Five easy ways to get your veggies in
Most adults think they’re good with their veggies, but are you really?
You’re more likely to be getting enough if you have savoury cravings vs sugary cravings, but for those of us with a sweet tooth, it’s more of a challenge. If your snacks tend to be cookies and candy and yoghurts and fruit, then you’re likely missing out on the whacking dose of antioxidants and fibre that vegetables give you.
I still get surprised by the number of adults that I see in clinic who don’t routinely make vegetables part of their meal. We have such a focus on protein and carbs but the reality is, a plant-based, vegetable-heavy diet is just about the best thing you can do for your health. This doesn’t mean you have to be vegan or vegetarian, but it does mean that most of what you’re eating should be plants. And while fruit is healthy too, it does have natural sugars so we want to keep that to approximately two servings daily – especially if weight management is an issue. I know cost can be tricky but I’ve addressed that for you in the tips below.
If you need some motivation for prioritising veg, let me explain how good for you it is. This really comes down to three factors. The first is the fibre. Study after study connects the gentle fibre in vegetables to lower risk of bowel and colon cancers. In addition, fibre makes you feel full, keeping your appetite in check.
Next is the antioxidants. All those natural colours are actually incredibly powerful compounds that help boost your immune system, look after your heart, protect your eyes and prevent premature ageing. As an added bonus, packing your diet with antioxidants helps to satisfy your body’s need for nutrition making it less likely that your hunger signals will misfire (it’s very common for people with a poor diet to feel hungry all the time because their body is craving nutrients vs calories). Lastly, when you’re eating vegetables you are NOT eating junk. The “crowd-it-out” strategy is really helpful psychologically. It’s much easier to maintain a healthy eating plan that is focused on getting the good stuff in, instead of focusing on all the things you can’t have.
After all that, what is a good enough vegetable intake? It’s important to note that whilst white potatoes and corn are vegetables, I wouldn’t really count them as veg as their antioxidant content is low. Aside from these, if you get in five servings of veggies a day then you are doing well (even better if it’s seven). How do you do this? Add veggies to your eggs in the morning, snack on carrots/hummus mid-morning, have a salad at lunch (two to three servings right there) and two servings of greens with dinner. It’s really not difficult, it’s just about getting into the habit. More tips for you below! Have a great weekend one and all!
Five easy ways to increase your vegetable intake:
Add a serving to breakfast
Vegetables for breakfast? No need to add broccoli to your cornflakes but how about adding onions/peppers/spinach to your omelette or one-third cucumber to your smoothie? Cucumbers are a great way to boost hydration too because of the water content.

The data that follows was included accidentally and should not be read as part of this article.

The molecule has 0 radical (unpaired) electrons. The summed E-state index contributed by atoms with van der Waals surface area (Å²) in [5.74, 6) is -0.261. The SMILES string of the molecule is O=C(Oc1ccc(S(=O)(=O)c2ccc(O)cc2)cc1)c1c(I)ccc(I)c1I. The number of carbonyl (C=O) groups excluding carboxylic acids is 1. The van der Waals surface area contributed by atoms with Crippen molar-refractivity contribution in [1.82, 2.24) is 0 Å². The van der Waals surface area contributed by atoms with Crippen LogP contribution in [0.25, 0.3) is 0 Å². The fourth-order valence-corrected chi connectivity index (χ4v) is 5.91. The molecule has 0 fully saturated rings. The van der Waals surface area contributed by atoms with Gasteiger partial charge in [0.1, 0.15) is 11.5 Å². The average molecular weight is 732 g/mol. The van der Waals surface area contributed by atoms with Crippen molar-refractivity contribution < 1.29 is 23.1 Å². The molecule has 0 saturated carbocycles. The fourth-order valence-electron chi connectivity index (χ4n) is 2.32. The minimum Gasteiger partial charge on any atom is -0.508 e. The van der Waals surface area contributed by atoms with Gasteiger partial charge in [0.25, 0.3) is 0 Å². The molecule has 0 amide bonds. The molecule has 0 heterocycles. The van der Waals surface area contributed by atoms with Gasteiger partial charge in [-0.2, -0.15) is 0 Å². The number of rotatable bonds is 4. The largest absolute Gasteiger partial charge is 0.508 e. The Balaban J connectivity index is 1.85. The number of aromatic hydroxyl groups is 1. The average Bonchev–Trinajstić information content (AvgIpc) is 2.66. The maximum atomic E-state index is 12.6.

Less snacking on popcorn
I know it’s easy but it’s also often salty and a dose of bad oils (if you love popcorn, try air-popping, picking a local brand that uses non-GMO oils or try the SkinnyPop microwave brand at Miles). Instead, try cut up veggies (carrots, cucumber, celery, peppers, even radishes if you like) with hummus or guacamole. Any brand of hummus is fine, but if you fancy making your own I included a recipe below.
Replace your grain-based starch with a vegetable option
While grain-based carbs can be healthy (such as oats or brown rice) they don’t provide antioxidants. Instead of serving rice, try roasting butternut squash or carrots. Remember to have two servings of green veg at dinnertime too which might mean that dinner gives you a triple serving of veg – that’s amazing!
Get excited about salads
Listen, I struggle with salads too especially in the winter. But there are some really delicious options out there. A lot of restaurants have interesting bowls with delicious dressings (try the kale and chick pea salad, or the nutty green salad at The Cloud – so good)! Miles deli has ready-to-go options (I love the Hong Kong confetti salad) and the internet is an endless source of inspiration. For amazing plant-based salads with delicious dressings (always key!) try the Deliciously Ella Feel Better app, which is amazing.
Find budget-friendly ways to shop
I know fresh vegetables can seem expensive but there’s nothing wrong with frozen. The only challenge is that if you boil them you do risk significant nutrient loss. So always steam frozen veg (easy with a steamer insert that will fit right in your saucepan.) I find broccoli and cauliflower are mushy from frozen, no matter what I do (even if I roast them) so you might want to prioritise fresh for those. Frozen string beans and green peas usually turn out great. Frozen peppers are a very easy add to stir fry!
Make your own hummus!
2 regular cans chickpeas/garbanzo beans, drained and rinsed very well
2 cloves garlic, peeled and crushed
3 tbsp tahini
3 tbsp extra virgin olive oil
6 tbsp water
1/2 lemon, juice of
sea salt to taste
Place all ingredients except the salt and pepper in a food processor and blend. Some people prefer this coarsely blended, others smooth. Up to you! If you don't have a food processor you can use a handheld stick blender and a mixing bowl.
Season to taste and serve with fresh veggie sticks.
Catherine Burns is a qualified nutritional therapist. For more details: www.natural.bm, 505-4725, Natural Nutrition Bermuda on Facebook and @naturalbda on Instagram